As expected, Zynga filed today to raise an additional $400 million in a secondary stock offering. One thing that caught my eye was a reference to founder and CEO Mark Pincus under the section of employee benefits:

“In addition, in 2011, due to specific threats relating to the personal security of Mr. Pincus and his family, we provided Mr. Pincus with certain security protection.”

Those threats must have been pretty serious, because according to a footnote, the company spent $1.169 million on security for Pincus:

“Includes payments made in connection with security provided to Mr. Pincus and his family in 2011. This amount reflects the cost to the Company for business and travel related security protection, as well as costs associated with the purchase, installation and maintenance of home security systems in the amount of $1,169,896, and legal and temporary housing costs incurred in connection with specific security threats. We believe these costs are appropriate business expenses.”

The filing doesn’t elaborate on the nature of those threats.

The company spent $69,587 on security for Pincus and his family in 2010. In previous filings, the company had noted that it paid for security services in 2010:

“In 2010, we paid for certain security services for Mr. Pincus. We believe these expenses are reasonable and appropriate, consistent with expenses covered by other companies for their chief executives and in the best interest of the company and its stockholders.”

But at least from the tone of the additional disclosure and the massive increase in security spending, it would seem the threats were perceived as real and even more serious than they had been.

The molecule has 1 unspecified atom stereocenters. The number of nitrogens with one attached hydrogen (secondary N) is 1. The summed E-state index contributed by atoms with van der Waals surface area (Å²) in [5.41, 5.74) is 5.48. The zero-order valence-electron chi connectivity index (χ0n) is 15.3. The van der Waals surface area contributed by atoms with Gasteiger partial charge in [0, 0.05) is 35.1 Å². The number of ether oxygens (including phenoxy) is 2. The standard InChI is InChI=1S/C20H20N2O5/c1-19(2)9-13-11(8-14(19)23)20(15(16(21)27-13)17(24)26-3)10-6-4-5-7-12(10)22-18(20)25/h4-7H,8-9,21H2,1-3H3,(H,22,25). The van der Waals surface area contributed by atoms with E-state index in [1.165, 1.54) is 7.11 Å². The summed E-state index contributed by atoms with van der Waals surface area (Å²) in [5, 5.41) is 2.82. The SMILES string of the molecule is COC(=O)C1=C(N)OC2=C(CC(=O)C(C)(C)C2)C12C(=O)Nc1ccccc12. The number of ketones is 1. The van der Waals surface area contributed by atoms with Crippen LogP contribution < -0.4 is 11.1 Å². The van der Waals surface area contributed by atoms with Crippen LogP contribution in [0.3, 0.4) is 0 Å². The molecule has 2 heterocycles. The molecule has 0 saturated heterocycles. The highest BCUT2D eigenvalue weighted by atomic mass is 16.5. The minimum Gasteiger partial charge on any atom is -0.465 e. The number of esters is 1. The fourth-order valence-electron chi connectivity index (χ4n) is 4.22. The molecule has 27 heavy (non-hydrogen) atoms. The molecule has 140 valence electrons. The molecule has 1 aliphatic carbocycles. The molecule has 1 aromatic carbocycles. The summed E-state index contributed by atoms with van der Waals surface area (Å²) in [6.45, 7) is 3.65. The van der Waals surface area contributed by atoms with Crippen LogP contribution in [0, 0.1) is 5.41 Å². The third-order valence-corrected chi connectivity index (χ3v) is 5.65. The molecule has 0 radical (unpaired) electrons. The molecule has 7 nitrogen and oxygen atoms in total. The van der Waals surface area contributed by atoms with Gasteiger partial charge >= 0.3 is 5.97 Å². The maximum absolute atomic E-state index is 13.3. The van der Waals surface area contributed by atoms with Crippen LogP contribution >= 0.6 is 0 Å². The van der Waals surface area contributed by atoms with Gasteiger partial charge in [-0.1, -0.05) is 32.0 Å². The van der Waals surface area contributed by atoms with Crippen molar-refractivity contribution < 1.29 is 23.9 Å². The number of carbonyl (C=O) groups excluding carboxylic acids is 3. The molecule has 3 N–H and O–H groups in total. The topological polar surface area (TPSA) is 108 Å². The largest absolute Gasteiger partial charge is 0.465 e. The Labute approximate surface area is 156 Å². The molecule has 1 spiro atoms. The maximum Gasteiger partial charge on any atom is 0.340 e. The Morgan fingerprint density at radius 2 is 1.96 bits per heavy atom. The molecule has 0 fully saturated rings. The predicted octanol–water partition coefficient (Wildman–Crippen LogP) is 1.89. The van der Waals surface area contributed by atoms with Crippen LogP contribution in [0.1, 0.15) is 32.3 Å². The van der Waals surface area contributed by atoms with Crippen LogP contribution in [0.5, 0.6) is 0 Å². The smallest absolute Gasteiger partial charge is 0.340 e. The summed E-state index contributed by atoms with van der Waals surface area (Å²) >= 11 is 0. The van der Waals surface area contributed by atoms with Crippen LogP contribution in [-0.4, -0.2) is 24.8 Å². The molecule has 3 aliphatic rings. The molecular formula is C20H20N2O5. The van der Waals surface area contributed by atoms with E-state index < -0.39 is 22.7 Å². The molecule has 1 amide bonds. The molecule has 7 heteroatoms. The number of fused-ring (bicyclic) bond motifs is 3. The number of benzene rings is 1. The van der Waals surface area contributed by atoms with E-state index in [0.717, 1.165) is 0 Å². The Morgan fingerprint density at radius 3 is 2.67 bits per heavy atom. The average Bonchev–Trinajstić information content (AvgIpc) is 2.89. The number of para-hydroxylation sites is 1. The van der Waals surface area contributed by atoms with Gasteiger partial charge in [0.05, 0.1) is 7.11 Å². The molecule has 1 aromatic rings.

In the filing today, the company goes on to say:

“The nature and extent of the security services provided to Mr. Pincus were based on the recommendations set forth in an independent third-party security study. The security services we provide are reviewed periodically to ensure that they provide appropriate levels of safety, security and accessibility for Mr. Pincus and safety and security for his family where appropriate. We believe that these security services are a necessary business-related expense and are not provided to Mr. Pincus with compensatory benefit or intent.”

Such security is typical for many CEOs of big companies, people like Larry Ellison of Oracle, who received $1.5 million worth of home security technology and staff in 2011. But I hadn’t yet heard of such issues with smaller public companies like Zynga, or start-ups.

But given Pincus’ importance to the company, it would seem the company felt compelled to ensure his protection.